Such catastrophes exacerbate water, sanitation, and hygiene (WASH) related health issues and result in unanticipated direct morbidity and mortality. Climate hazards such as desertification bring humans and pathogens together, leading to increased infectious diseases.
For instance, wildlife harboring several zoonotic pathogens such as rabies, salmonella, and anthrax might spread to new areas of the country, potentially increasing the prevalence of such diseases. A recent paper published in Nature highlights that climate change might exacerbate more than half of known human pathogenic diseases in the future. Further, the study estimated that climate hazards had aggravated 58% of infectious diseases.
Furthermore, climate change may also increase the burden of non-communicable diseases such as cancer, linked to reduced food availability, food quality and malnutrition. As such, Nepal, the 4th most vulnerable country to climate change, faces an even greater danger from disease outbreaks than other countries, which should not be overlooked.
Water availability will decrease in the river basins and result in restricted water availability for drinking and irrigation purposes. The restricted water accessibility will probably result in human conflicts and the sequelae of such conflicts as war, poverty, emigration and epidemics. Accessibility issues at the wildlife-livestock interface levels could further enhance pathogen spillover and disease emergence. In this manner, a nation enriched in biodiversity with a wide range of climatic conditions will encounter enormous climate impacts.
Given this fact, the Government of Nepal has proactively prepared a National Adaptation Program of Action (NAPA), Local Adaptation Plan for Action (LAPA) and a Climate Change Policy with technical assistance from United Nations Development Program (UNDP), German Agency for International Cooperation (GIZ), Department for International Development (DFID), and Danish International Development Agency (DANIDA). Ninety village development committees (VDCs) and 7 municipalities of 14 climate-vulnerable districts from mid and far-western regions of Nepal with the key vulnerable sectors have benefited from this action.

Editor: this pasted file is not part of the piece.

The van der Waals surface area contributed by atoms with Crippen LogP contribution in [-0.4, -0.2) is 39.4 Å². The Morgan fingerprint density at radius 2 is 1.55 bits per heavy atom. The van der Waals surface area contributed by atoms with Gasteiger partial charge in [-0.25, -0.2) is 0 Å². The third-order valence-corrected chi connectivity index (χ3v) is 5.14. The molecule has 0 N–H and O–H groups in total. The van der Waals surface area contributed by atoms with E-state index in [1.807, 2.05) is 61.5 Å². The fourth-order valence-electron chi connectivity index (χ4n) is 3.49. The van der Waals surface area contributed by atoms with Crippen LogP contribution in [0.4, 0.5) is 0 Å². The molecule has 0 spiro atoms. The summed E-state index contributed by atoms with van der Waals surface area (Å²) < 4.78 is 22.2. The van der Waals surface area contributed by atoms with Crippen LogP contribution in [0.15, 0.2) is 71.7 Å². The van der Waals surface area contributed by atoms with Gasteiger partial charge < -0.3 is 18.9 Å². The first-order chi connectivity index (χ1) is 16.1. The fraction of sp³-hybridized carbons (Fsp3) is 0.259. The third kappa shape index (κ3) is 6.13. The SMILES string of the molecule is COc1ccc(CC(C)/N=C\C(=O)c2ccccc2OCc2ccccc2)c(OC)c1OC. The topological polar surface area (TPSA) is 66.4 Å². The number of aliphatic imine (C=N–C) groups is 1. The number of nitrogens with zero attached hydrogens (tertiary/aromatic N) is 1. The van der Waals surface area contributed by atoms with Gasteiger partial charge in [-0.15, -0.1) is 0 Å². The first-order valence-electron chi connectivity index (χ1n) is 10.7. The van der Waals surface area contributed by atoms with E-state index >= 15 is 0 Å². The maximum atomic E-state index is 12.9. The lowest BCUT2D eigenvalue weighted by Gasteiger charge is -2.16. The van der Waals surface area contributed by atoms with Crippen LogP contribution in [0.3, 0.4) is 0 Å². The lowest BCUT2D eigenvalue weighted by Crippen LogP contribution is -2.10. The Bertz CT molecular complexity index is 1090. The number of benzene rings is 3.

This assistance has significantly improved the adaptive capacities of vulnerable communities in the project-implemented areas. Using a collaborative model, these programs have established and strengthened institutional mechanisms at district, municipality and village levels to implement and promote adaptation and resilient measures. The most climate-vulnerable, marginalized and poor were given priority to increase their resilience and adaptive capacity to climate hazards.
However, to be more effective, Nepal should extend climate change mitigation strategies to yet-to-be-covered vulnerable districts, taking into account social determinants of health. And, given the simultaneous exposure of animal and human populations to climate change impacts such as floods and landslides, proactively preparing for and combating ensuing issues like epidemics are best tackled using an integrated One Health approach.
From a global perspective, Nepal cannot effectively deal with climate change issues alone, and the need for a strong, unified, international commitment and governance cannot be overemphasized. Nonetheless, and despite having limited resources and infrastructure, a politically willed Nepal can achieve desired progress as demonstrated by other similarly small-sized countries like Samoa, Tonga and Palau.
Dr. Krishna Prasad Acharya is a Veterinary Officer at Animal Quarantine Office Kathmandu while Dr. Shamsudeen Fagbo is a One Health researcher based in Riyadh, Saudi Arabia.